People who claim to not like brussels sprouts must be traumatized from childhood memories of grandma’s boiled greens turned mush, but if given the chance, brussels sprouts would finally have the chance to prove themselves as one of the world’s most versatile culinary vessels.
Turning brussels into fine cuisine starts with cooking them via a dry heating method as opposed to a wet one. Roasting brussels in a flaming hot oven with a touch of oil crisps up the edges, lightly blackens the outer skin, and lends them a bite while remaining tender. Depending on the application, you can season them as simply as salt & oil, or you can be a little more extravagant like we did here; a touch of cinnamon compliments the deepness of the mushroom bacon & balsamic reduction.
Speaking of balsamic reduction, let’s talk about that real fast. As you know, balsamic vinegar is one of the world’s most antioxidant-rich foods, as it’s made from fermented red grapes – skin, seeds, & flesh – just like red wine. The only difference is you don’t have to drink a whole glass of this stuff to get the benefits, as you would with red wine (not that there’s anything wrong with that).
Balsamic also happens to have relatively high sugar levels, which makes it ideal for creating a reduction out of. See, a reduction is made by evaporating the water portion of a sweet liquid, thereby intensifying the concentration of sugars. Because of high heat, sugars are simultaneously being chemically broken down in a process we cooks know as caramelization. Through intense heat, sweetness depends and becomes more complex. Fascinating stuff.
To add further depth, we add Kim & I’s favorite form of mushrooms: mushroom bacon. Sound difficult to make? Nah. In fact, it’s as easy as baking mushrooms with a touch of olive oil, sea salt, and liquid smoke at three hundred and fifty degrees until the mushrooms are shriveled up and dark in color. After cooling for a few minutes, they become crisp like well-done cooked thin bacon – hence the name.
Do they actually taste like bacon? Of course not! They’re mushrooms. They taste better than bacon.
All in all, these Brussels Sprouts are:
- Easy to make
- Great as a side or snack
- Well balanced in flavor
- Deep, bold, & complex
- Tender, crispy, and pleasantly burnt
If you like what your taste buds are tellin’ ya, leave behind a nice rating, share your thoughts with us in the comments, or show us your creations by tagging @noeggsorham on Instagram.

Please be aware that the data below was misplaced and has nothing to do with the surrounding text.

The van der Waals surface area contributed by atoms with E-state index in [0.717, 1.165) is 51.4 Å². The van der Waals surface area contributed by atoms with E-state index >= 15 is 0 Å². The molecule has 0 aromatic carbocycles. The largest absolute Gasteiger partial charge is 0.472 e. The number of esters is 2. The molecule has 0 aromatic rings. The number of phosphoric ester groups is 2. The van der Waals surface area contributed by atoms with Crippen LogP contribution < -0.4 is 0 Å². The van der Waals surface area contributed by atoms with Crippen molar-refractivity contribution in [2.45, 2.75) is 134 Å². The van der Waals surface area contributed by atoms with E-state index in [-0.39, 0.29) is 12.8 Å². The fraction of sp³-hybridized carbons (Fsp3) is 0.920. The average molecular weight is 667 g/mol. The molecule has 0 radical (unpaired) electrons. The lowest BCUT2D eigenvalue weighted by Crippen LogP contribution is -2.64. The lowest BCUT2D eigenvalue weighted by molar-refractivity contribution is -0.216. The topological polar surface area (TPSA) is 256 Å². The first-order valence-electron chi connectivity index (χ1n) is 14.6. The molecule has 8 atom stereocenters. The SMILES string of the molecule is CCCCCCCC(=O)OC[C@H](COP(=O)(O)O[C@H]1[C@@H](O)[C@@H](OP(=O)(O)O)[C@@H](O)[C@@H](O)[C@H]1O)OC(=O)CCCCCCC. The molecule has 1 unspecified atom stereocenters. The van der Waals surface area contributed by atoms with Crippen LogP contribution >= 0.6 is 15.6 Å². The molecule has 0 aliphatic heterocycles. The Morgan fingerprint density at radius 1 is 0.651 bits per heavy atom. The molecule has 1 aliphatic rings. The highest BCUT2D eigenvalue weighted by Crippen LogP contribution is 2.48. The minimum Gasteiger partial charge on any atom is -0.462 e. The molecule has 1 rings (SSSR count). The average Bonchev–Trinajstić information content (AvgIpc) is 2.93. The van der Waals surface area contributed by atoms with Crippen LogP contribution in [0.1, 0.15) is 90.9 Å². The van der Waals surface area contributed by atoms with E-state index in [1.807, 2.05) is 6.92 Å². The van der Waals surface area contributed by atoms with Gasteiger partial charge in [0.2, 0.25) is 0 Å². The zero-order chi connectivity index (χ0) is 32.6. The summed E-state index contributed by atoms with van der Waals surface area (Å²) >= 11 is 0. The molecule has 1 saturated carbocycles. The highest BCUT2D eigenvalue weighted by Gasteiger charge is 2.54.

Go Forth & Devour,
Cinnamon Roasted Brussesls Sprouts w/ Sweet Balsamic Reduction & Smoky Mushroom Bacon
Bold, deep, & complex flavors make this a snack worth showing off.
- 1/2 lb brussels sprouts, cut in half, rough leaves removed, & bottoms trimmed
- 1/2 tbsp olive oil
- 1/2 tsp balsamic vinegar
- large pinch of salt
- dash of cinnamon
- 3 oz (about 5) crimini or shiitake mushrooms, stems removed & thinly sliced
- 2 tsp olive oil
- 1/2 tsp liquid smoke
- large pinch of salt
- 1/4 c balsamic vinegar
- 1 tbsp erythritol
- small pinch of salt
- Pre-heat oven to 350° F and line a cookie sheet with parchment paper. Toss all of the “Mushroom Bacon” ingredients together in medium bowl and spread out on prepped cookie sheet.
- Bake for 40 minutes, remove, and allow to cool. Boost oven temperature to 450° F and line another cookie sheet with parchment paper.
- In a medium bowl, toss together all of the ingredients under “Brussels” and spread them out on a cookie sheet.
- Roast at 450° F for 8-10 minutes or until the edges are lightly blackened. Remove.
- While brussels roast, combine all of the “Balsamic Reduction” ingredients together in a small pot. Bring to a simmer over medium heat and allow to cook until only 2 tablespoons of liquid remain.
- The only way to be certain about what stage your reduction is in is to measure the amount of liquid left. Albeit it should take around 5 minutes.
- Assemble by plating a spread of reduction, brussels atop that, sprinkle of mushroom bacon, and another drizzle of balsamic reduction. Enjoy while fresh.